HTML5 3D FFT Visualization with CubicVR from Bocoup on Vimeo.

Generative, audio-reactive three-dimensional visuals have been a staple of the language of audiovisual performers and live visualists for a long time. Finally, that language can be executed in browser windows as well as in dedicated software.

This topic deserves ongoing attention, but just to whet your appetite, a bit of what’s on the horizon:

You can follow Andor Salga’s efforts with Processing.js and 3D. It’s brilliant stuff, and incredibly, you can more or less copy and paste the code from Processing.js into the downloaded Processing IDE. That means Web sketching, prototyping, and sharing can be complemented by more serious efforts on your desktop tool.

Note that you’ll need to grab a nightly/developer build of Google Chrome/Chromium, Safari/WebKit, or Firefox. Very often, even that isn’t enough – I finally got Firefox “Minefield” 3.7 nightlies working, but only after I changed a configuraiton setting. This is all coming in the next dot-releases of these browsers, though, and it works today – not in some far-off sci fi future.

Andor Salga Demos + blog

On Create Digital Music, here’s a first look at how live sound processing is coming to Firefox – and could become a new HTML standard. Not only does this allow audiovisual Web apps, but it can even visualize sounds as they play.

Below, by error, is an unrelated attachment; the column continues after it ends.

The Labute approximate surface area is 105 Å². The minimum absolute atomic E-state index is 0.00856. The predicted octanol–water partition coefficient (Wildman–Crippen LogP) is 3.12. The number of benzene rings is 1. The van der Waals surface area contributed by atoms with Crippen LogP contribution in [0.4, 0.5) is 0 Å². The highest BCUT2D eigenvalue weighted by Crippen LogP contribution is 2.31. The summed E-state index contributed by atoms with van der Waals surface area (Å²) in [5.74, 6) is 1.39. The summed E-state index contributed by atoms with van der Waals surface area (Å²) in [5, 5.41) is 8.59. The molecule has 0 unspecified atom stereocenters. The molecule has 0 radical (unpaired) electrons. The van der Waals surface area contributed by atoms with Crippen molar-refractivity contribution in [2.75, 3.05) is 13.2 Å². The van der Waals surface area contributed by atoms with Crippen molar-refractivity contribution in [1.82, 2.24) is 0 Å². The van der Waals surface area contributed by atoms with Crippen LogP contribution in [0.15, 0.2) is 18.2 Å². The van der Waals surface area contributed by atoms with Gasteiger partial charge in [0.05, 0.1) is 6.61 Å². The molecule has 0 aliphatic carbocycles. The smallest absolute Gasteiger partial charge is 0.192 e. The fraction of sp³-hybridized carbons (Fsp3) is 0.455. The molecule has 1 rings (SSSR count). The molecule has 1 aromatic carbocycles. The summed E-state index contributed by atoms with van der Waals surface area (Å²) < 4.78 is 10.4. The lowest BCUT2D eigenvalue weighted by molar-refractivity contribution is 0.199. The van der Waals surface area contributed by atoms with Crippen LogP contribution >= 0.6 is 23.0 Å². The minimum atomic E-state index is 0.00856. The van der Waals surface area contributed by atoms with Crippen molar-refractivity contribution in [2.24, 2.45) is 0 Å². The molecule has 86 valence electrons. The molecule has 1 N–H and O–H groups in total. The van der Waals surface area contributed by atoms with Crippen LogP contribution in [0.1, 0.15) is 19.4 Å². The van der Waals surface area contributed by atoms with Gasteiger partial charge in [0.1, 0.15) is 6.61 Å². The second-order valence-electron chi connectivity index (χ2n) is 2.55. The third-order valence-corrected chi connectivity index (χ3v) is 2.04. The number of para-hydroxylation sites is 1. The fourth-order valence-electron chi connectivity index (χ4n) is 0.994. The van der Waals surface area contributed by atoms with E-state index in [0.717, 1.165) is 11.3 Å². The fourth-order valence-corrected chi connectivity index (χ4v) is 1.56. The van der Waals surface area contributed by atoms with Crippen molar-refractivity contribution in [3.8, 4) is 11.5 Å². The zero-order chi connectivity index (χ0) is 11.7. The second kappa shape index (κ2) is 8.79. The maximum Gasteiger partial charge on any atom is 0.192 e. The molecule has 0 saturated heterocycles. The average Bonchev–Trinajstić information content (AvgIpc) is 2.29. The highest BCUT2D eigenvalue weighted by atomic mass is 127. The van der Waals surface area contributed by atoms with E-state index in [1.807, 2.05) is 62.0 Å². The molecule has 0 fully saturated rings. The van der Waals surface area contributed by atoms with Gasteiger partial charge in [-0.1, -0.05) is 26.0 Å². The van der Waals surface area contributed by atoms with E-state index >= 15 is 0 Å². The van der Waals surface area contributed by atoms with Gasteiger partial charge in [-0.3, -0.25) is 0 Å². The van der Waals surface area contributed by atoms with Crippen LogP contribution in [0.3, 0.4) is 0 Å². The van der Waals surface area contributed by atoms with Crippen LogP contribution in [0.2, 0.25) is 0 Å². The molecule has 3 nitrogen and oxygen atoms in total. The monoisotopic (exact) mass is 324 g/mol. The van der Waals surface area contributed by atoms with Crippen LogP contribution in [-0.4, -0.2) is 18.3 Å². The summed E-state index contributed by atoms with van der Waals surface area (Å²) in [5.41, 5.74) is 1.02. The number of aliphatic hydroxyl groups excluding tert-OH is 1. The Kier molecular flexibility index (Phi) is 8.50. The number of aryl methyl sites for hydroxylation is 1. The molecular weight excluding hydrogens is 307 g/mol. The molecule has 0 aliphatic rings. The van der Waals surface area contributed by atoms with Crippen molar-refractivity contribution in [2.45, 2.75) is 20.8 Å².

Real Sound Synthesis, Now in the Browser; Possible New Standard?

Lastly, if you’re playing around with Processing.js, I love this bookmarklet. Select code (even most standard Processing code will work), hit the bookmarklet, and it executes in the Processing.js JavaScript library. I may actually use this to help my students with their programming efforts in (desktop) Processing.

PJDBox @ Sancho the Fat (Robert O’Rourke)

And you can even try out Processing as rendered in the browser-based Bespin IDE. (I still wouldn’t mind making it work inside Eclipse/Aptana, though, if anyone has tried that. Call me old-fashioned / antiquated.)

If you know how to use Processing, you know how to use this:

Lastly, the stunning demo at bottom comes from GLGE, which has the insanely great tagline “WebGL for the lazy.” Not since “Don’t Panic” have I seen a better slogan.

And yes, this is JavaScript. I’ll let that sink in.